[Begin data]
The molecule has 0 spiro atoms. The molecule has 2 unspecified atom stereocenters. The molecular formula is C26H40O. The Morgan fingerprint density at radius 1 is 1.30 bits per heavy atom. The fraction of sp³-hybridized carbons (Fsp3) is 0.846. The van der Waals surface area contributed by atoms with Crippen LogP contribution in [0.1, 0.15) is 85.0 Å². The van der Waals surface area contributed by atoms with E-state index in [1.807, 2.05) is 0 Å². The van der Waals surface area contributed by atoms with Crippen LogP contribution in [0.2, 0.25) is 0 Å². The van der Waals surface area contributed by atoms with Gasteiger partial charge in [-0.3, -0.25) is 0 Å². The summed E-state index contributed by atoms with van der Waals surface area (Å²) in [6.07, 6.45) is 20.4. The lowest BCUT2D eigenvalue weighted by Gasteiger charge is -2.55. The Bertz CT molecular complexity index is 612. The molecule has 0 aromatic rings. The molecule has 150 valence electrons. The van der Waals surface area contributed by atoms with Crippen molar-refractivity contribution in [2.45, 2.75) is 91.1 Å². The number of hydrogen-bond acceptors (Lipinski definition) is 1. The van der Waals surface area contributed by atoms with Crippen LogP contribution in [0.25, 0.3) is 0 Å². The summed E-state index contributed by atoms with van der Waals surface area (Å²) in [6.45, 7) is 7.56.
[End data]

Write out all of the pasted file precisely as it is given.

The molecule has 0 spiro atoms. The molecule has 2 unspecified atom stereocenters. The molecular formula is C26H40O. The Morgan fingerprint density at radius 1 is 1.30 bits per heavy atom. The fraction of sp³-hybridized carbons (Fsp3) is 0.846. The van der Waals surface area contributed by atoms with Crippen LogP contribution in [0.1, 0.15) is 85.0 Å². The van der Waals surface area contributed by atoms with E-state index in [1.807, 2.05) is 0 Å². The van der Waals surface area contributed by atoms with Crippen LogP contribution in [0.2, 0.25) is 0 Å². The van der Waals surface area contributed by atoms with Gasteiger partial charge in [-0.3, -0.25) is 0 Å². The summed E-state index contributed by atoms with van der Waals surface area (Å²) in [6.07, 6.45) is 20.4. The lowest BCUT2D eigenvalue weighted by Gasteiger charge is -2.55. The Bertz CT molecular complexity index is 612. The molecule has 0 aromatic rings. The molecule has 150 valence electrons. The van der Waals surface area contributed by atoms with Crippen molar-refractivity contribution in [2.45, 2.75) is 91.1 Å². The number of hydrogen-bond acceptors (Lipinski definition) is 1. The van der Waals surface area contributed by atoms with Crippen LogP contribution in [0.25, 0.3) is 0 Å². The summed E-state index contributed by atoms with van der Waals surface area (Å²) in [6.45, 7) is 7.56.